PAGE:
of observable quantities. This is distinguished from classical mechanics
Classical mechanics
In physics, classical mechanics is one of the two major subfields of mechanics, which is concerned with the set of physical laws describing the motion of bodies under the action of a system of forces...
where the values can range continuously. They often describe specifically the energies of electron
Electron
The electron is a subatomic particle with a negative elementary electric charge. It has no known components or substructure; in other words, it is generally thought to be an elementary particle. An electron has a mass that is approximately 1/1836 that of the proton...
s in atom
Atom
The atom is a basic unit of matter that consists of a dense central nucleus surrounded by a cloud of negatively charged electrons. The atomic nucleus contains a mix of positively charged protons and electrically neutral neutrons...
s, but other possibilities include angular momentum
Angular momentum
In physics, angular momentum, moment of momentum, or rotational momentum is a conserved vector quantity that can be used to describe the overall state of a physical system...
, spin
Spin (physics)
In quantum mechanics and particle physics, spin is a fundamental characteristic property of elementary particles, composite particles , and atomic nuclei.It is worth noting that the intrinsic property of subatomic particles called spin and discussed in this article, is related in some small ways,...
etc. Any quantum system can have one or more quantum numbers; it is thus rigorous to list all possible quantum numbers.
How many quantum numbers?
The question of how many quantum numbers are needed to describe any given system has no universal answer, although for each system, one must find the answer for a full analysis of the system. A quantized system requires at least one quantum number. The dynamics of any quantum system are described by a quantum HamiltonianHamiltonian (quantum mechanics)
In quantum mechanics, the Hamiltonian H, also Ȟ or Ĥ, is the operator corresponding to the total energy of the system. Its spectrum is the set of possible outcomes when one measures the total energy of a system...
, H. There is one quantum number of the system corresponding to the energy, i.e., the eigenvalue of the Hamiltonian. There is also one quantum number for each operator O that commutes with the Hamiltonian (i.e. satisfies the relation HO = OH). These are all the quantum numbers that the system can have. Note that the operators O defining the quantum numbers should be independent of each other. Often, there is more than one way to choose a set of independent operators. Consequently, in different situations different sets of quantum numbers may be used for the description of the same system.
To completely describe an electron in an atom, four quantum numbers are needed: energy, angular momentum, magnetic moment and spin.
Traditional nomenclature
Many different models have been proposed throughout the history of quantum mechanicsHistory of quantum mechanics
The history of quantum mechanics, as it interlaces with the history of quantum chemistry, began essentially with a number of different scientific discoveries: the 1838 discovery of cathode rays by Michael Faraday; the 18591860 winter statement of the black body radiation problem by Gustav...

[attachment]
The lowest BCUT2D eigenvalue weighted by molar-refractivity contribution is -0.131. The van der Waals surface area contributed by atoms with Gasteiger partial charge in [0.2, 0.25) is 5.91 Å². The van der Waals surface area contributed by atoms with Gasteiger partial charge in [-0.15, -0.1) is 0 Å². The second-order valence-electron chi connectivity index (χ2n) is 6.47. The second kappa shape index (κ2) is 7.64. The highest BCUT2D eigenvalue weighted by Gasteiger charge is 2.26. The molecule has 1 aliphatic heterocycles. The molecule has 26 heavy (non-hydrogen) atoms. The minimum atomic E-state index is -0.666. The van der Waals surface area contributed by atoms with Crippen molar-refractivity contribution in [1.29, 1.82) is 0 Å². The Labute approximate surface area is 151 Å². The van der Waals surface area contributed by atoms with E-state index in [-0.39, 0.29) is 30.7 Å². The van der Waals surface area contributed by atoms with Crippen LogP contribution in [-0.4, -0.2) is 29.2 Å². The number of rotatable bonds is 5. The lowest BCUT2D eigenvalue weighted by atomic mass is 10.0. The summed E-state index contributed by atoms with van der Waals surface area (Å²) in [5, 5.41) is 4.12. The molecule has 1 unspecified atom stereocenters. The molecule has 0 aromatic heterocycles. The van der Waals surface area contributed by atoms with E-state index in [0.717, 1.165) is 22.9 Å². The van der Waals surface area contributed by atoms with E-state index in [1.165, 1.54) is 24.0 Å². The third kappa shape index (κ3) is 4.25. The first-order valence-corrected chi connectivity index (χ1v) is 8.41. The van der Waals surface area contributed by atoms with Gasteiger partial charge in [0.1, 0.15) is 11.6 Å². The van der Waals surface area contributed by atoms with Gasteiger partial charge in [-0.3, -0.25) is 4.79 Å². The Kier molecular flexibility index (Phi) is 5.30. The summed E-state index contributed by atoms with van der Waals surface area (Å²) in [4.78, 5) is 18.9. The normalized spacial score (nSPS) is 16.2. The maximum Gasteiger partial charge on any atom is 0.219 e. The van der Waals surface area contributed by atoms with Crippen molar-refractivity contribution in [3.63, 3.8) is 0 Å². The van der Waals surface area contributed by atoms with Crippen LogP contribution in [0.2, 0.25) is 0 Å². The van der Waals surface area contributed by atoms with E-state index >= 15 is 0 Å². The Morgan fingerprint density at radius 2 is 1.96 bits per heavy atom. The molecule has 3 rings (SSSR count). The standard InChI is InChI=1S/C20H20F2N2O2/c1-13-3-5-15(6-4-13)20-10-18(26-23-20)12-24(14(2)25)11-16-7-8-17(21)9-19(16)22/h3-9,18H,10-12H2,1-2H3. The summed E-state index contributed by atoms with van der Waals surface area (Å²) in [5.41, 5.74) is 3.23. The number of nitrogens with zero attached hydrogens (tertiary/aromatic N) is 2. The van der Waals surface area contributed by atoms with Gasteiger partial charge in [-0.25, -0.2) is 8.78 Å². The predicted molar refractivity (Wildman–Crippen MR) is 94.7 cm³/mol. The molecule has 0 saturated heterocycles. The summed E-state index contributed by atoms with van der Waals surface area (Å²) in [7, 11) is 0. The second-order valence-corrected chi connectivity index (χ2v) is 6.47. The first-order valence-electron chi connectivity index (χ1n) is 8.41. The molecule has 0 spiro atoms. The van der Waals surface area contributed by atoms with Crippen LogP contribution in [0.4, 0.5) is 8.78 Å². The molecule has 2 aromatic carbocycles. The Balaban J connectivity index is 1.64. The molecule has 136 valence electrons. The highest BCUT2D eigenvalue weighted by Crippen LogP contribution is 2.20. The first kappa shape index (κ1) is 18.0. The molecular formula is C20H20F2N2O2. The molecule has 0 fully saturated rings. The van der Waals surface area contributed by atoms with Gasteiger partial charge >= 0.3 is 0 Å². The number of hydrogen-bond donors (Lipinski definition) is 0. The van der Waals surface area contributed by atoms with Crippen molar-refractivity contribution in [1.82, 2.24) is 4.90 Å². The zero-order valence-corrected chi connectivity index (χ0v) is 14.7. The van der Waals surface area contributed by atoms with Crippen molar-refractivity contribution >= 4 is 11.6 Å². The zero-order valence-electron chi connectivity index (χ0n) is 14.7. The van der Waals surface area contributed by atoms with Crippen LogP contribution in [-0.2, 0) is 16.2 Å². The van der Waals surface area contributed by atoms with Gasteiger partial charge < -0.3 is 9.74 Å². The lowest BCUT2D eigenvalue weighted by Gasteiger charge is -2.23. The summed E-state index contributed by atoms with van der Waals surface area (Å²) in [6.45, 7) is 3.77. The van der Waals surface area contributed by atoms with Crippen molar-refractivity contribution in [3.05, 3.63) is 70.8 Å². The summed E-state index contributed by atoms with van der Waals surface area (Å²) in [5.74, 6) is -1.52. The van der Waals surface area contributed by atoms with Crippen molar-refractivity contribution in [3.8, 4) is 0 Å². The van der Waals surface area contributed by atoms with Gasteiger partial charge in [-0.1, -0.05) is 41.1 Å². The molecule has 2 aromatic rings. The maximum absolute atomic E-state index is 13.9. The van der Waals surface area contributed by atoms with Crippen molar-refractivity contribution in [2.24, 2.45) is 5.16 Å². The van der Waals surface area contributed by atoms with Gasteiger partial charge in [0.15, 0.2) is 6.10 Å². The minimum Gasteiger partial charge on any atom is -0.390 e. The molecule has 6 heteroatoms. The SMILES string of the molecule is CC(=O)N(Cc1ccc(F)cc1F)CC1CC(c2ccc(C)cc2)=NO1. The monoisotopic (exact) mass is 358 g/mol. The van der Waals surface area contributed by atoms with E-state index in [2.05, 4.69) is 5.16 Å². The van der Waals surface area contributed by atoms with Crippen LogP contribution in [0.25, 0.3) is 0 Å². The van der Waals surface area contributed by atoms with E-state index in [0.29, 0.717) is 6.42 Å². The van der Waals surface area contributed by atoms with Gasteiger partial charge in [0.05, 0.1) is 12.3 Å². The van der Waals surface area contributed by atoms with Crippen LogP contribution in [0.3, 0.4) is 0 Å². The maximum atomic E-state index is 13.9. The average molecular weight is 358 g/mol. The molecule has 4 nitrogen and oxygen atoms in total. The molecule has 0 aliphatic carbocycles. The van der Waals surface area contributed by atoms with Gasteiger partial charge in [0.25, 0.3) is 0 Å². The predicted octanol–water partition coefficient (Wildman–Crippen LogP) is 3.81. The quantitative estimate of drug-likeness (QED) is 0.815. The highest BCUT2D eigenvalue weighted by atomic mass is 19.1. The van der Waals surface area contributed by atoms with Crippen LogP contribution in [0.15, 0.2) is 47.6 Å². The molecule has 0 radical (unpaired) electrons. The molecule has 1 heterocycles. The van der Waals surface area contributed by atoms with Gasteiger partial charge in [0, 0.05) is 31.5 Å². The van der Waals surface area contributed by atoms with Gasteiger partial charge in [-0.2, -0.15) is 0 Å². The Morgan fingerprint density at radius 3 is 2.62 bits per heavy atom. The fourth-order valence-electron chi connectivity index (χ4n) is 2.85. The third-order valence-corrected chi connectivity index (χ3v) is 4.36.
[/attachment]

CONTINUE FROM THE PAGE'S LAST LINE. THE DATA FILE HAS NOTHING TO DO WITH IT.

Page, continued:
, but the most prominent system of nomenclature spawned from the HundMulliken molecular orbital
Molecular orbital
In chemistry, a molecular orbital is a mathematical function describing the wavelike behavior of an electron in a molecule. This function can be used to calculate chemical and physical properties such as the probability of finding an electron in any specific region. The term "orbital" was first...
theory of Friedrich Hund
Friedrich Hund
Friedrich Hermann Hund was a German physicist from Karlsruhe known for his work on atoms and molecules.Hund worked at the Universities of Rostock, Leipzig, Jena, Frankfurt am Main, and Göttingen....
, Robert S. Mulliken
Robert S. Mulliken
Robert Sanderson Mulliken was an American physicist and chemist, primarily responsible for the early development of molecular orbital theory, i.e. the elaboration of the molecular orbital method of computing the structure of molecules. Dr. Mulliken received the Nobel Prize for chemistry in 1966...
, and contributions from Schrödinger
Erwin Schrödinger
Erwin Rudolf Josef Alexander Schrödinger was an Austrian physicist and theoretical biologist who was one of the fathers of quantum mechanics, and is famed for a number of important contributions to physics, especially the Schrödinger equation, for which he received the Nobel Prize in Physics in 1933...
, Slater
John C. Slater
John Clarke Slater was a noted American physicist who made major contributions to the theory of the electronic structure of atoms, molecules and solids. This work is of ongoing importance in chemistry, as well as in many areas of physics. He also made major contributions to microwave electronics....
and John LennardJones
John LennardJones
Sir John Edward LennardJones KBE, FRS was a mathematician who was a professor of theoretical physics at Bristol University, and then of theoretical science at Cambridge University...
. This system of nomenclature incorporated Bohr
Niels Bohr